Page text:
August 12, 2019
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Appointed legislators lead after primary votes in 40th and 13th districts



Last week's primary election lacked the punch that's expected in next year's presidential races, but there were some noteworthy results.

Two legislators recently appointed to open seats were easily the leading candidates in their top-two primaries as voters weigh in on who will fill the seat until the 2020 election. Sen. Liz Lovelett, D-Anacortes, took 48% of the vote in the 40th Legislative District, with Republican Daniel Miller in second place with 30%. Two other Democrats split about 22% of the vote. The race is to fill out the rest of the term of former Sen. Kevin Ranker, D-Orcas Island. The Seattle Times has more.

On the other side of the mountains, Rep. Alex Ybarra, R-Quincy, took 70% of the vote to 30% for Democratic challenger Steve Verhey. Both candidates will advance to the fall ballot for a rematch in the 13th Legislative District to see who serves the rest of the term of former Rep. Matt Manweller, R-Ellensburg. The Yakima Herald-Republic has more.

In Seattle, which featured energetic races for the City Council, all of the candidates favored by the Seattle Metropolitan Chamber of Commerce's political organization will appear on the ballot, with two (including incumbent Debora Juarez) leading their primaries. And while business-minded candidates will be on the ballot, so will many of the year's most left-leaning candidates, including two who identify as socialist.

One of them, incumbent democratic socialist Kshama Sawant, won 33 percent of the vote, an unusually low figure for an incumbent. She'll face Egan Orion in the general election. Orion, the chamber's preferred candidate, won 23 percent of the vote in a crowded field.

In that race, as in the others in the City Council race this November, "most voters will be presented with two distinct visions of how the city will move into the future," Crosscut reports.

However, according to Seattle Times columnist Danny Westneat, this appears to be a status quo election in the Emerald City, one that could move the council a little more to the left.



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Solutions Needed


Washington's China trade dilemma

By The Seattle Times Editorial Board

Trade-dependent Washington state is in a tight spot as the U.S.-China trade war escalates.

Voters should start thinking now about what course they'd like to see the White House take if the trade war continues beyond 2020.

While just 37% of Washingtonians voted for President Donald Trump in 2016, the majority are now depending on him to successfully address China's ongoing theft of intellectual-property and unfair trade practices harming the state's economy.

Whether Trump's unpredictability, bombast and use of tariffs as a bludgeon result in a good outcome remains to be seen. Patience with his tactics will wear thinner if there's no progress this year and the U.S. enters a recession. Then the risk is that Trump caves, letting China off the hook and giving Wall Street a bump ahead of the election.

Both parties share some blame. The Democrats' 2016 presidential candidate joined Trump in turning against the Trans-Pacific Partnership negotiated by President Obama. That multilateral trade agreement could have prevented this dispute. It would have imposed fair-trade rules around the Pacific Rim. That bloc would pressure China to comply without resorting to blunt and painful tariffs. Still undetermined is whether Trump has the right strategy, tactics and execution...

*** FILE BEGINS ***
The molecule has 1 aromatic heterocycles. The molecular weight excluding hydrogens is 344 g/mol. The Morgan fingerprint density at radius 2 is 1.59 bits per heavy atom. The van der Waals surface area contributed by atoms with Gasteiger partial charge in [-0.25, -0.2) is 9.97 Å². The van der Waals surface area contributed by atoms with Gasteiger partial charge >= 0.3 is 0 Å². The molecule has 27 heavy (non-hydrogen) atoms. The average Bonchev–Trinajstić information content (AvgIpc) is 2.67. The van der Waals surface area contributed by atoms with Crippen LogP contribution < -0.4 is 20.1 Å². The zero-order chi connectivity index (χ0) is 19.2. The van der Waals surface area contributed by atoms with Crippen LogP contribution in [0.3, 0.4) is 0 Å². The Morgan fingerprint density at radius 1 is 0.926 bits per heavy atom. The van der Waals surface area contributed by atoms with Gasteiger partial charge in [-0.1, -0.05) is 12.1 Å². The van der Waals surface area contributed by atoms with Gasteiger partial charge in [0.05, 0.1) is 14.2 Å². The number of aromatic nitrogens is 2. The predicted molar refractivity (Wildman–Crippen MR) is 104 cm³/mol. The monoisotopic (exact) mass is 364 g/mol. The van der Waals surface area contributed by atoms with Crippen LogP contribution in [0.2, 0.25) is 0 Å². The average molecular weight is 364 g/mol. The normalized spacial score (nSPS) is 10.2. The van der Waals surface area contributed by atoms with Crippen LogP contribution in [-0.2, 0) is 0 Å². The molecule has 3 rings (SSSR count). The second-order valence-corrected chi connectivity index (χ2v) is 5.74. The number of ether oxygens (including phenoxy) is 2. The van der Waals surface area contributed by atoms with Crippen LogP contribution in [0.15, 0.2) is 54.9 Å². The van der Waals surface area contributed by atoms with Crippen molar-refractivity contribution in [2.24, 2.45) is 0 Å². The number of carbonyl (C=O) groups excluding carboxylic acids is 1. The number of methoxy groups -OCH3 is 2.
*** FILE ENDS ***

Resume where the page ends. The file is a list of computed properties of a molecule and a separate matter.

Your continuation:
Republicans must be ready to seek change if Trump fails, and Democrats must be ready with an equal or better strategy to address China's unfair practices and improve trade relations.

Read the full editorial in The Seattle Times
Lawsuits Aren't the Answer on Climate


No Matter Which Way You Turn, Climate Litigation Hits the AEP Precedent Roadblock

By the Manufacturers' Accountability Project

Plaintiffs and supporters of the climate lawsuits filed against energy manufacturers are cheering recent decisions by federal judges to send cases in Rhode Island, Baltimore, and several California jurisdictions to state courts. The proponents of the cases are desperate to escape federal court, which have continually rejected climate liability suits. But, those cheers will be short-lived, as the cases have no more validity in state court. Mitigating the impacts of climate change is not a liability issue for either state or federal court. Selling and using energy is not a violation of tort law; it is necessary to modern life. Figuring out how best to address climate change concerns along with other key aspects of national energy policy, including affordability and energy independence, is the province of Congress and federal agencies.

In American Electric Power (AEP) v. Connecticut, the Supreme Court made these points abundantly clear, stating that the judiciary is not the venue for making climate change public policy judgments:

Justice Ruth Bader Ginsburg, who wrote the unanimous majority opinion, stressed that setting national energy policy to account for climate change concerns was "within national legislative power," and that Congress and EPA are "better equipped to do the job than individual district judges issuing ad hoc, case-by-case" decisions...

What has become clear is that climate change is a shared global challenge whose solution won't be found in a courtroom. Rhode Island and the other communities that want to do something about climate change should join with manufacturers on energy innovations, not target them for baseless litigation.

Read the full column from the National Association of Manufacturers